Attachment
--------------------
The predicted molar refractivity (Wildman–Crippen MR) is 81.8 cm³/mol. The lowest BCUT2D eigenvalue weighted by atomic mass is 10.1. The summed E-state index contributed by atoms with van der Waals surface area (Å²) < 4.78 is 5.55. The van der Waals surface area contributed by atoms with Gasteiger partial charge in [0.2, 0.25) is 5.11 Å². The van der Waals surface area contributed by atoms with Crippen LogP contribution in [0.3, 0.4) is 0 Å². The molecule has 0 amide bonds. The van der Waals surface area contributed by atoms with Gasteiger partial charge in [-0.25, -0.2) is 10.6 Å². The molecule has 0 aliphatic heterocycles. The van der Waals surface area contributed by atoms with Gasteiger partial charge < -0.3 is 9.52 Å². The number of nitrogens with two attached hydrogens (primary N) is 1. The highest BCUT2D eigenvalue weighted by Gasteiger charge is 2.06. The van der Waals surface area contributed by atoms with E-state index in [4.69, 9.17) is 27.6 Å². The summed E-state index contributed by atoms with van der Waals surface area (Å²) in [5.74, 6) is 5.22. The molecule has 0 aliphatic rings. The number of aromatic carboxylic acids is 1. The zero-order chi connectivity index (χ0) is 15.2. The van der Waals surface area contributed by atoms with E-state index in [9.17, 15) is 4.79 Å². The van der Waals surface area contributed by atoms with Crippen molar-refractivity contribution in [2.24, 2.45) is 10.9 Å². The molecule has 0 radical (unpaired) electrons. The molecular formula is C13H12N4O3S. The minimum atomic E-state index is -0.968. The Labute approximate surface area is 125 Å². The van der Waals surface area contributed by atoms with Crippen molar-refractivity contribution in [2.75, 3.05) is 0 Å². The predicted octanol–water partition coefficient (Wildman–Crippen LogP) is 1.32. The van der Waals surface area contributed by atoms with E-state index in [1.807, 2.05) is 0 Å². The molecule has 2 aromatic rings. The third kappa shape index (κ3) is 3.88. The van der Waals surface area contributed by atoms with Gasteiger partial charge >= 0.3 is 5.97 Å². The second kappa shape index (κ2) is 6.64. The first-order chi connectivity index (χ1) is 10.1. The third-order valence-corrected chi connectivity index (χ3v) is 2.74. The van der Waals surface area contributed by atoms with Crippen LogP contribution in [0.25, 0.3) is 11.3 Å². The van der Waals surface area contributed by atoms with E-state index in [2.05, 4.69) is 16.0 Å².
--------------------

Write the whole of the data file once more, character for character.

The predicted molar refractivity (Wildman–Crippen MR) is 81.8 cm³/mol. The lowest BCUT2D eigenvalue weighted by atomic mass is 10.1. The summed E-state index contributed by atoms with van der Waals surface area (Å²) < 4.78 is 5.55. The van der Waals surface area contributed by atoms with Gasteiger partial charge in [0.2, 0.25) is 5.11 Å². The van der Waals surface area contributed by atoms with Crippen LogP contribution in [0.3, 0.4) is 0 Å². The molecule has 0 amide bonds. The van der Waals surface area contributed by atoms with Gasteiger partial charge in [-0.25, -0.2) is 10.6 Å². The molecule has 0 aliphatic heterocycles. The van der Waals surface area contributed by atoms with Gasteiger partial charge < -0.3 is 9.52 Å². The number of nitrogens with two attached hydrogens (primary N) is 1. The highest BCUT2D eigenvalue weighted by Gasteiger charge is 2.06. The van der Waals surface area contributed by atoms with E-state index in [4.69, 9.17) is 27.6 Å². The summed E-state index contributed by atoms with van der Waals surface area (Å²) in [5.74, 6) is 5.22. The molecule has 0 aliphatic rings. The number of aromatic carboxylic acids is 1. The zero-order chi connectivity index (χ0) is 15.2. The van der Waals surface area contributed by atoms with E-state index in [9.17, 15) is 4.79 Å². The van der Waals surface area contributed by atoms with Crippen molar-refractivity contribution in [2.24, 2.45) is 10.9 Å². The molecule has 0 radical (unpaired) electrons. The molecular formula is C13H12N4O3S. The minimum atomic E-state index is -0.968. The Labute approximate surface area is 125 Å². The van der Waals surface area contributed by atoms with Crippen molar-refractivity contribution in [2.75, 3.05) is 0 Å². The predicted octanol–water partition coefficient (Wildman–Crippen LogP) is 1.32. The van der Waals surface area contributed by atoms with E-state index in [1.807, 2.05) is 0 Å². The molecule has 2 aromatic rings. The third kappa shape index (κ3) is 3.88. The van der Waals surface area contributed by atoms with Gasteiger partial charge >= 0.3 is 5.97 Å². The second kappa shape index (κ2) is 6.64. The first-order chi connectivity index (χ1) is 10.1. The third-order valence-corrected chi connectivity index (χ3v) is 2.74. The van der Waals surface area contributed by atoms with Crippen LogP contribution in [0.25, 0.3) is 11.3 Å². The van der Waals surface area contributed by atoms with E-state index in [2.05, 4.69) is 16.0 Å².